Faith and Life

Faith on the Frontline

Br Chris Gault OP is a Queen’s alumnus and friend of Chaplaincy who, before entering religious life with the Dominican Order, served as a medical doctor in Belfast. He generously answered the call to return to the frontline to assist the NHS during the Coronavirus pandemic.
December 16, 2020

The coronavirus pandemic has changed countless people’s lives. Many thousands have sadly lost those (earthly) lives and a lot of that change will be permanent, as loved ones adjust to a ‘new normal’ in a time of profound grief.

In fact, even our usual ways of mourning have changed: Requiem Masses are offered (for now) in private, and many families are confined in isolation, resigned to viewing the burial of their loved one via an internet connection.

It is staggering to think that, just a few short weeks ago, all of this would have seemed like the wildest fantasy. For me, as I write this, what is staggering is to consider how just a few short days ago I was living the regular life of St. Saviour’s priory with the rest of my Dominican brethren, studying from home and continuing our daily prayer for the world.

However, things sometimes quickly change. As the local epidemic began to gather pace and fears over hospital spaces and ventilators grew, the UK government gave the General Medical Council the extraordinary power to renew licenses to practise for all doctors who had retired within three years. Emails were subsequently sent, and survey responses were completed, indicating what level of patient interaction the respondents would be willing to undertake.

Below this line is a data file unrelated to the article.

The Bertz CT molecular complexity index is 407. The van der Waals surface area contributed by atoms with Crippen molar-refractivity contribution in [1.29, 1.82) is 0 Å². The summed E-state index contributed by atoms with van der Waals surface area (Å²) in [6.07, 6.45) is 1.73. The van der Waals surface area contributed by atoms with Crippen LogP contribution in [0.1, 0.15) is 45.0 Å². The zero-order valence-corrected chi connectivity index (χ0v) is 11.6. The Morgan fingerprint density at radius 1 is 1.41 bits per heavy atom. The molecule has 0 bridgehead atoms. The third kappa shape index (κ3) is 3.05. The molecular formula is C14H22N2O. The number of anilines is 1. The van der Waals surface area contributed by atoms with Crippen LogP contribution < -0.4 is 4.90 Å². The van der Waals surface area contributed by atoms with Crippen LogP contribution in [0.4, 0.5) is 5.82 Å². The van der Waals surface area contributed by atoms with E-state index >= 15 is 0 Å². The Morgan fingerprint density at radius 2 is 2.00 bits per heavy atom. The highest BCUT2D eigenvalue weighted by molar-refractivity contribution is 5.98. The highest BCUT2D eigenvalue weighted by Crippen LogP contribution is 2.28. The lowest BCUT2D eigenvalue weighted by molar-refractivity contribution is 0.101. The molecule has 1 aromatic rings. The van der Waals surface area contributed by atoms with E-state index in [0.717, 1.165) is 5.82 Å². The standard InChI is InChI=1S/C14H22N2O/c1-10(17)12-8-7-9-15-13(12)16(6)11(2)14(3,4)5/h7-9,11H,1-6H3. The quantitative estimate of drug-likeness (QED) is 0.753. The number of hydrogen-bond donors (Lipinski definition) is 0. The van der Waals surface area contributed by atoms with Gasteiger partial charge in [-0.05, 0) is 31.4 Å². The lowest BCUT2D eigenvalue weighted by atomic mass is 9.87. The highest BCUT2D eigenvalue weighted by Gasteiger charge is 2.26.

When my survey arrived, I felt a mix of reactions. Is this real? Could this actually happen? What state is my clinical acumen? Does my stethoscope even work? I had been slow to believe that any call would come: I’m three years out; I didn’t have extensive experience to begin with; besides, I’m a religious now, and this all seems a little over the top. As the days passed after the survey, I convinced myself that that call would not come. But, come it did.

I studied at Queen’s from 2007 until 2013, and during that entire span (and subsequently during time at St Malachy’s Seminary), the Chaplaincy was my home from home: not only spiritually but also physically, given the amount of time I used to spend there!

Here it was, before the Lord, fed by His sacraments and surrounded by good Catholic friends, that my spiritual life really began to develop, and inchoate thoughts about vocation progressed. Here it was that I really ‘met’ the Lord, encountering Him slowly, gradually, in the life of prayer and the (very imperfect) practice of the virtues. How amazing then is the Lord’s design that, several years later, He has placed me back in my spiritual nursery to endure the days of the lockdown away from my religious community, while I help out in the hospital.

By the time I was approaching graduation and the ensuing entry onto the wards as the most junior of doctors, my mind was more or less made up that the Lord was calling me to serve Him as a priest. I resolved to complete my two years of foundation training, and then to begin priestly formation.